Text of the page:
On 5 December, Edinburgh University’s student-run women in technology group, the ‘Hoppers,’ celebrated their 10th anniversary.
The group is named after Grace Hopper, an American computer science pioneer who paved the way for computer programming languages like COBOL.
Here is one Hopper's report of their anniversary event:
“Established in September 2005 to provide a peer-support network for female students in the School of Informatics at the University of Edinburgh, the Hoppers has managed to thrive despite the constantly changing constituency of members.”
“The group is entirely run by students, for students, and we believe that Edinburgh University Hoppers is one of the oldest student-run societies for women in computing. Over the years Hoppers has created a sense of community, particularly among the undergraduate women in Informatics, who represent approximately 17% of the total cohort.
“Most of the group’s events are focused on skill-development, and coding nights are always popular. However, the ultimate goal is to cultivate an open community with the aim to provide a supportive and inclusive society where people are comfortable and build both technical and networking skills to thrive in the tech environment.
“Moreover each year the society elects a small committee of ‘presidents’ who develop further skills in fundraising, event planning and financial management.”
“Despite the wild and windy weather, approximately 50 participants joined the celebrations on 5 December. The event brought together old and new Hoppers, undergrads, postgrads, staff and alumnae, including presidents spanning the past 10 years.
“Role models have always played an important part in Hoppers activities, and this event was no exception. The afternoon started with a series of short talks from researchers and alumnae."
“Guest speaker Dr Katia Shutova - a Leverhulme Early Career Fellow at the University of Cambridge - discussed her research in natural language processing, in particular computational modelling of metaphor, giving interesting insights into how we can be subliminally influenced by the metaphors that politicians use, and describing a system to automatically paraphrase into more neutral language.”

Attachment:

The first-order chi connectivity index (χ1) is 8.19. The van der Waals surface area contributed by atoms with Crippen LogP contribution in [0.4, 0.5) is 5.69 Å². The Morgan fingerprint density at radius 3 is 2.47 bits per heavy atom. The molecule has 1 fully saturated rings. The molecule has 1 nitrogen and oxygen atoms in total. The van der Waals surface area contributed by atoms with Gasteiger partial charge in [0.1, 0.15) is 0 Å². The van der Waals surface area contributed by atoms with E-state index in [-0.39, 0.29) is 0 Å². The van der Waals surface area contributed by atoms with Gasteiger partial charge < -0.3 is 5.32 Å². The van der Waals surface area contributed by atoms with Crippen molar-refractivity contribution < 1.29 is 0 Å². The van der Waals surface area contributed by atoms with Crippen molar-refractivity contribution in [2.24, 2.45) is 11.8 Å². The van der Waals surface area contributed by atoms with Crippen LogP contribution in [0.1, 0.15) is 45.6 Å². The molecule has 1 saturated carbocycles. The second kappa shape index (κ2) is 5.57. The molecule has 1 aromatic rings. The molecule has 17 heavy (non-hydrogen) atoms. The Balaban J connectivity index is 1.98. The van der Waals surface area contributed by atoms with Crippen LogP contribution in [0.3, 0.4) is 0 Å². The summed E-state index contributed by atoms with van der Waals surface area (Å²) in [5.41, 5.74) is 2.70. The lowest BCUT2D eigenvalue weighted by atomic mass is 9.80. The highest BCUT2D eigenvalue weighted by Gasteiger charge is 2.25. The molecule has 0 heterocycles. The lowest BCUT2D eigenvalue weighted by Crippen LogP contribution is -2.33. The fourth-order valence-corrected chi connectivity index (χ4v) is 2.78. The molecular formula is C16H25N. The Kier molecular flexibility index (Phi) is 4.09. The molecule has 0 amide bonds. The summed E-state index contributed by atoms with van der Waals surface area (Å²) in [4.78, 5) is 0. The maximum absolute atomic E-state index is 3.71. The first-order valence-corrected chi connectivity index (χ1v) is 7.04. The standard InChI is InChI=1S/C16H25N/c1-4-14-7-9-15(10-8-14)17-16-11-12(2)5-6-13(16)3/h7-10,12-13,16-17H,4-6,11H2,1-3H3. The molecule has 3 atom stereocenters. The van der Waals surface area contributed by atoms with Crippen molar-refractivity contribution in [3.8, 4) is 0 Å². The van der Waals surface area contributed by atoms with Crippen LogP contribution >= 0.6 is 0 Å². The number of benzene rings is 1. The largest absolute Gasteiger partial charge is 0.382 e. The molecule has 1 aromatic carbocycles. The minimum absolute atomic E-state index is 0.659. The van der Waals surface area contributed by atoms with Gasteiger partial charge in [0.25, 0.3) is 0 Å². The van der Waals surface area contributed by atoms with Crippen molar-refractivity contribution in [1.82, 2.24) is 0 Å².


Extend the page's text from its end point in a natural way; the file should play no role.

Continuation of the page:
"Professor Jane Hillston holds a Personal Chair in Quantitative Modelling in the School of Informatics. Jane discussed her path to computer science and the female role models who supported and influenced her. She stressed the impact that the existence of strong role models can have in encouraging more women into the discipline, and exhorted all present to be conscious of their own potential to be role models for the next generation."
“The final talk was given by Kate Ho, who as an undergraduate in 2005 was one of the instigators for the formation of the Hoppers group. With a portfolio career that has included completing a PhD, starting a successful start-up and now working on the digital interface to the Scottish Government, Kate has a broad perspective. She spoke about the importance of community and networking, from a technical point of view, and more broadly.
“Kate pointed out that we are fortunate in Edinburgh to have a thriving tech community with many tech meetups on offer every week, but spoke with understanding about how intimidating these can be particularly for novice, female programmers. Nevertheless she encouraged everyone to get involved in multiple communities, including Hoppers, to expand their network and their skills."
“Further activities in the afternoon included a panel session, allowing the audience to pose questions to women at different stages of their careers, both within industry and academia.
"Topics raised included how to widen the pipeline to get more female students into the discipline, facilitating transfer into the community for women who perhaps initially completed a degree in a different discipline and how to overcome the ‘guild’ mentality, which can be particularly off-putting for women who are lacking confidence in their technical abilities."
"The speed networking session that followed quickly overcame the students' initial shyness and the room was soon buzzing with lively conversation, further facilitated by drinks and canapés.
“As a momento of the occasion, participants were encouraged to visit our photo booth where they could have their picture taken with a life-sized iconic picture of Grace Hopper.
“Like all Hopper events, this was run by students, for students, with minimal support from the staff in the School of Informatics. Nevertheless a few female staff came along to share in the fun and it was a pleasure to see the joy and excitement that these young women have in their chosen field of study. The value that they derive from the group is evident from the fact that it has kept going for over 10 years. Given the enthusiasm and passion of the current female cohort, it will keep going for at least another 10 years.”